A Sweet Deal for the Sugar Industry

February 6, 2005 • Commentary
This article originally appeared in the San Diego Union‐​Tribune on February 6, 2005.

You can never get enough from consumers and taxpayers. That apparently is the sugar industry’s motto. Collect subsidies. Ban trade. Outlaw your competitors. Let the American people pay.

These aren’t good times for the sugar lobby. Sales were down 4.3 percent in 2004.

Sugar Association President Andy Briscoe acknowledges, “Sugar has an image problem.” Obviously, sugar doesn’t cause obesity. Consuming too much sugar‐​laden food and drink causes obesity.

Which is why sugar substitutes are a godsend for many Americans. With most diets drenched in calories, Equal, Sweet ‘N’ Low, and Splenda all offer a modest respite. Which is bad in the sugar lobby’s view.

So the Sugar Association has done the American thing – sued McNeil Nutritionals, Splenda’s maker. The sugar lobby charged McNeil with false advertising and unfair competition for saying that Splenda is “made from sugar” and using the line “What are little girls made of? Splenda and spice and everything nice.”

Actually, sucralose is sucrose, chemically modified. And it seems doubtful that this creative take‐​off of the old rhyme is why the sugar producers are losing sales. Few consumers could believe that they are getting sugar.

But the Sugar Association hasn’t stopped with a lawsuit. The lobby also has asked the Federal Trade Commission to investigate McNeil. And the Association hired the public relations firm Qorvis Communications to create a Web site touting the “truth about Splenda.”

Qorvis didn’t put it quite that way, of course. Instead it announced that “a group of concerned consumers, led by sugar cane and sugar beet farmers across America,” launched the Web site.

Ah, yes. Sugar cane and sugar beet farmers, who have spent years mulcting the taxpayers for fun and profit.

The current sugar program was established in 1981. When he traded his support for another bill in return for the Reagan administration’s backing for the sugar payoff, Rep. John Breaux, D‐​La., famously opined that his vote was “rented,” not bought.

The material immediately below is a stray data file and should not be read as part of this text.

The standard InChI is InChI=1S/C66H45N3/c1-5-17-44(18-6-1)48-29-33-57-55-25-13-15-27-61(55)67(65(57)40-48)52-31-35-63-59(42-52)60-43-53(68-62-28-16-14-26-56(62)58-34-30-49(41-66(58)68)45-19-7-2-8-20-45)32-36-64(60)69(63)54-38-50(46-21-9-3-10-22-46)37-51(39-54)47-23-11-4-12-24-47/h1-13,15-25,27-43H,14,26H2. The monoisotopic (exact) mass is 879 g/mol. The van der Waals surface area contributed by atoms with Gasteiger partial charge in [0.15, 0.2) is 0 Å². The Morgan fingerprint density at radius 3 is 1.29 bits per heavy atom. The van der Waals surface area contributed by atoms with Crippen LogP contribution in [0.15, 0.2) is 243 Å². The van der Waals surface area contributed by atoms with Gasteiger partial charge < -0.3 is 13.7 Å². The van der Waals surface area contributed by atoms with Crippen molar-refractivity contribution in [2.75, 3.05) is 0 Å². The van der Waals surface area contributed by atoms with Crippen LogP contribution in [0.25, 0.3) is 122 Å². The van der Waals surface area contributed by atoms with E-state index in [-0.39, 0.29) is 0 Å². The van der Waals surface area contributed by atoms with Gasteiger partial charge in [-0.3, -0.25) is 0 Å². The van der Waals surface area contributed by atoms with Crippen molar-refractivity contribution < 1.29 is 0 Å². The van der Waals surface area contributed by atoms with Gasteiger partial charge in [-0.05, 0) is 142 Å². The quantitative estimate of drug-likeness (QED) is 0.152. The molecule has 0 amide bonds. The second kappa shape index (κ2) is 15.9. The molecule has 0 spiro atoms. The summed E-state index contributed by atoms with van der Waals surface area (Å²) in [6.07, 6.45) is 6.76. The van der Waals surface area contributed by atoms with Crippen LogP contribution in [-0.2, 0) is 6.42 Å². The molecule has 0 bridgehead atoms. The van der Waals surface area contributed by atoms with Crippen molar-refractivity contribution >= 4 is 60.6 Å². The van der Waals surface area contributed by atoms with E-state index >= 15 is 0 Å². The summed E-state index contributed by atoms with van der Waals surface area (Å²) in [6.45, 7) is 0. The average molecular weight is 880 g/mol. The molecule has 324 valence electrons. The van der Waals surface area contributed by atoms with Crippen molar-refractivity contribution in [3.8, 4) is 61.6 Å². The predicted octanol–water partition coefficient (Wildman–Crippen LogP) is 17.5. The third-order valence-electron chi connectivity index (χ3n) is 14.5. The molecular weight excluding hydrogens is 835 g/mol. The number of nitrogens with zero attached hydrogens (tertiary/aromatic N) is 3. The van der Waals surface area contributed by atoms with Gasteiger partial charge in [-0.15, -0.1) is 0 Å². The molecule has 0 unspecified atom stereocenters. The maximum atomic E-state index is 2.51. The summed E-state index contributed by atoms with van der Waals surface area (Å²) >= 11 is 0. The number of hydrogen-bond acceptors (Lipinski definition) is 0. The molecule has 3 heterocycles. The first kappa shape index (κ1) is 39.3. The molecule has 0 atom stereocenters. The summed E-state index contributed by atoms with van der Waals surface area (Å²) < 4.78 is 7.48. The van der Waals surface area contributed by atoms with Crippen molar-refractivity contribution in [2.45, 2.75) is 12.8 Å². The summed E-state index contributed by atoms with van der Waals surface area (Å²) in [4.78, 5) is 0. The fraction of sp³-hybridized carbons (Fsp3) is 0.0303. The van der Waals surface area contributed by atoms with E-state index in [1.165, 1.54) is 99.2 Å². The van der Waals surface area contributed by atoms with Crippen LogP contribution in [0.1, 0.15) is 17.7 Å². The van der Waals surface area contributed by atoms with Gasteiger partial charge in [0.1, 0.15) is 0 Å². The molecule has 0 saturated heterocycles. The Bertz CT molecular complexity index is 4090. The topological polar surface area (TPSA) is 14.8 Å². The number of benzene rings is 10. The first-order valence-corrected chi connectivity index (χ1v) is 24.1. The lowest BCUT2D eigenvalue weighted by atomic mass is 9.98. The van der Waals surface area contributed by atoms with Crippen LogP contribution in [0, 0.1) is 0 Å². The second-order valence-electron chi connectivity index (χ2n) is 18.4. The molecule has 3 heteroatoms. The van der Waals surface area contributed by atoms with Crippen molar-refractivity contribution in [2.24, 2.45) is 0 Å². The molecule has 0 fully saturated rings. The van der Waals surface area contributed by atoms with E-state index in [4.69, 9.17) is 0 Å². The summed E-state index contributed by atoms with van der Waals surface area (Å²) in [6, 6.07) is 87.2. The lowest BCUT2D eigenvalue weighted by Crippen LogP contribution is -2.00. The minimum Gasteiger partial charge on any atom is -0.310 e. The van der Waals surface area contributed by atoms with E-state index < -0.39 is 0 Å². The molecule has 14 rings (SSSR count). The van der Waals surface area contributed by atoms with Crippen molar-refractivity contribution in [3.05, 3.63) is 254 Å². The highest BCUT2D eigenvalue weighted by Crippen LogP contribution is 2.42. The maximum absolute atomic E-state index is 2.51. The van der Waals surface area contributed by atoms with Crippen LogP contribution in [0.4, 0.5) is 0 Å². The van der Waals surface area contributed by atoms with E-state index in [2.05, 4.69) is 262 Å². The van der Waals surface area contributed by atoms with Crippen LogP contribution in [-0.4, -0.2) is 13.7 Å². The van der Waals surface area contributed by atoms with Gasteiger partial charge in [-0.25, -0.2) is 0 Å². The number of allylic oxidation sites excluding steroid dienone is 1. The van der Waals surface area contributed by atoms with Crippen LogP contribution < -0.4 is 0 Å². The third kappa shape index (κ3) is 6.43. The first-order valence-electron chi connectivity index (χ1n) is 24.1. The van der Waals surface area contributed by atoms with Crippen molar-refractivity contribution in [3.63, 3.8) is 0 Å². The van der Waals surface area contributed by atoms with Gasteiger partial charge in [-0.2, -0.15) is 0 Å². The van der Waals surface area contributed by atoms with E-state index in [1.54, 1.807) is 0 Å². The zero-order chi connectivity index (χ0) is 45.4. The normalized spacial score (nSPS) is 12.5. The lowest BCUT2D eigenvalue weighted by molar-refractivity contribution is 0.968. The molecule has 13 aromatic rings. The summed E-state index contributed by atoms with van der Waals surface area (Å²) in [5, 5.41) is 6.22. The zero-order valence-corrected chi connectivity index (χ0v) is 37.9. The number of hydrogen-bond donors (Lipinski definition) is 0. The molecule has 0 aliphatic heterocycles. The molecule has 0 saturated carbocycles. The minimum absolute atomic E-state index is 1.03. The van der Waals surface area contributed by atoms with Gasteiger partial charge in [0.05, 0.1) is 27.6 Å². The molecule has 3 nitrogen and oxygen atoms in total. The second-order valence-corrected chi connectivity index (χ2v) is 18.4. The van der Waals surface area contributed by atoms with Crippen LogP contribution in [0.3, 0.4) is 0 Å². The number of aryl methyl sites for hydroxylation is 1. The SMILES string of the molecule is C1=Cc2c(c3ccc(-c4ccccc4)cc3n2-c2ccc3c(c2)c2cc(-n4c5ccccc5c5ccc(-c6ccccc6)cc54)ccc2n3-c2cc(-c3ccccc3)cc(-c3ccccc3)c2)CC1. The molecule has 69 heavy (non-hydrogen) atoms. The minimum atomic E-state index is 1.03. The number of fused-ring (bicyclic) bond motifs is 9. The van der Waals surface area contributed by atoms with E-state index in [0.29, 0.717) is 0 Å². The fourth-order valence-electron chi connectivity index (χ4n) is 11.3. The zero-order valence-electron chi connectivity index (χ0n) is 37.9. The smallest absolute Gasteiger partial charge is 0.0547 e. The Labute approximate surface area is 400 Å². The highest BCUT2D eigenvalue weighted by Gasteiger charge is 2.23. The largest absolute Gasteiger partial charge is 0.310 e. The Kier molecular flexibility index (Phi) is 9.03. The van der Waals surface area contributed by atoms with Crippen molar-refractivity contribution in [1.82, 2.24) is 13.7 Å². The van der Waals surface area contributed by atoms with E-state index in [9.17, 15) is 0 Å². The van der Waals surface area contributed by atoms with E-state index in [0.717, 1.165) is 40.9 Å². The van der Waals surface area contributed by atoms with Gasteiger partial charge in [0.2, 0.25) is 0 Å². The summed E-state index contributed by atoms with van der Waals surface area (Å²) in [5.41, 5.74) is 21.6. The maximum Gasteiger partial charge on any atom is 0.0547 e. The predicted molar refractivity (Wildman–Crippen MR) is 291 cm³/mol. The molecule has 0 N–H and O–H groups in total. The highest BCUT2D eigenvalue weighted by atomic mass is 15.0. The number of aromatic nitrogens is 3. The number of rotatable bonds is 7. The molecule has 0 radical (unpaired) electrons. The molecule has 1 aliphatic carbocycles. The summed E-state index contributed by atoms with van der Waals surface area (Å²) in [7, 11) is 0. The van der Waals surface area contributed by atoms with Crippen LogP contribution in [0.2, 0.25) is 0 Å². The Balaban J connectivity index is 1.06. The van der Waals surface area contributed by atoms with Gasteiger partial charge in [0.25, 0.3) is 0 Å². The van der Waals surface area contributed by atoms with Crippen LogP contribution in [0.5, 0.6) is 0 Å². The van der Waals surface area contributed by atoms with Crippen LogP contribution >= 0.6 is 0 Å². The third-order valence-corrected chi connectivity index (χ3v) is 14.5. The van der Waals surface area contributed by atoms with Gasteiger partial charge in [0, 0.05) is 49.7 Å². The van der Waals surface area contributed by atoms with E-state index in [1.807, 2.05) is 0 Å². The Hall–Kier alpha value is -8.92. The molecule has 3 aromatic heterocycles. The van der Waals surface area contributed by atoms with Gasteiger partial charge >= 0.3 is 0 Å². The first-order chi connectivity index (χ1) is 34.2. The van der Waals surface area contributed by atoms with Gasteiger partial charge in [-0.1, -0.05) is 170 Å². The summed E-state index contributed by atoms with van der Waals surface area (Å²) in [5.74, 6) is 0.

The loan guarantee program has been costing around $200 million a year. Alas, outlays can go higher: in 2000, the Agriculture Department spent $465 million to pay farmers to destroy their crops.

When Congress reauthorized the program in the 2002 Farm Bill, it cut penalties on farmers who forfeited their sugar, boosting industry winnings by another half billion dollars. In addition, Washington spends an extra $90 million a year to pay for higher‐​priced sugar‐​laden products as part of its feeding programs.

Washington also maintains import quotas, which have been estimated to cost U.S. consumers about $2 billion annually. These restrictions have ravaged the economies of poor Latin American nations.

A fifth of farmers collect 60 percent of the benefits. And driving up prices – to as much as five times the world level – has pushed manufacturers to substitutes, such as high‐​fructose corn syrup, decimating the domestic refining industry (12 of 22 refineries closed over the last two decades).

But the industry always wants more. The Bush administration has been pushing to increase U.S. abroad with the Central American Free Trade Agreement. The Sugar Association naturally came out against the accord.

Of course, the industry‐​sponsored “truth” Web site does not mention what really is at stake: propping up industry profits. Although Qorvis claims that it is making no health claims, the Web site declares that “no one can say with certainty that the substance is safe to eat.”

Splenda is used by thousands of products and millions of people, and no problems have appeared. Yet can we be certain?

If the safety standard for products was “certainty,” we would have little to eat or drink. It is impossible to prove a negative.

But scores of studies have attested to Splenda’s safety. The sweetener also has been approved by the Canadian Health Protection Branch and Joint Expert Committee on Food Additives of the World Health Organization and the Food and Agriculture Organization, as well as the Food and Drug Administration.

With little evidence on its side, the sugar lobby simply pounds the table. “It’s up to parents to decide whether their children should drink chlorine compounds,” says Qorvis’ Rich Masters.

A cute smear, that one. If Splenda isn’t sugar, as the sugar producers claim, then it certainly isn’t chlorine. Let’s face it, there isn’t much one might want to eat – hot dogs, say – after reading a label of full of bizarre‐​sounding ingredients. Yet the products are perfectly safe.

“Take ACTION” demands the sugar lobby. The American people should end the sweet deal that the sugar producers enjoy at consumer and taxpayer expense. Americans certainly should ensure that the sugar industry doesn’t restrict their choices any further.

Should people use sugar or an artificial sweetener? There’s no right answer. But it should be up to consumers, not the sugar lobby.

Bandow, a nationally syndicated columnist, is a senior fellow at the Cato Institute and James Madison Scholar with the American Legislative Exchange Council.

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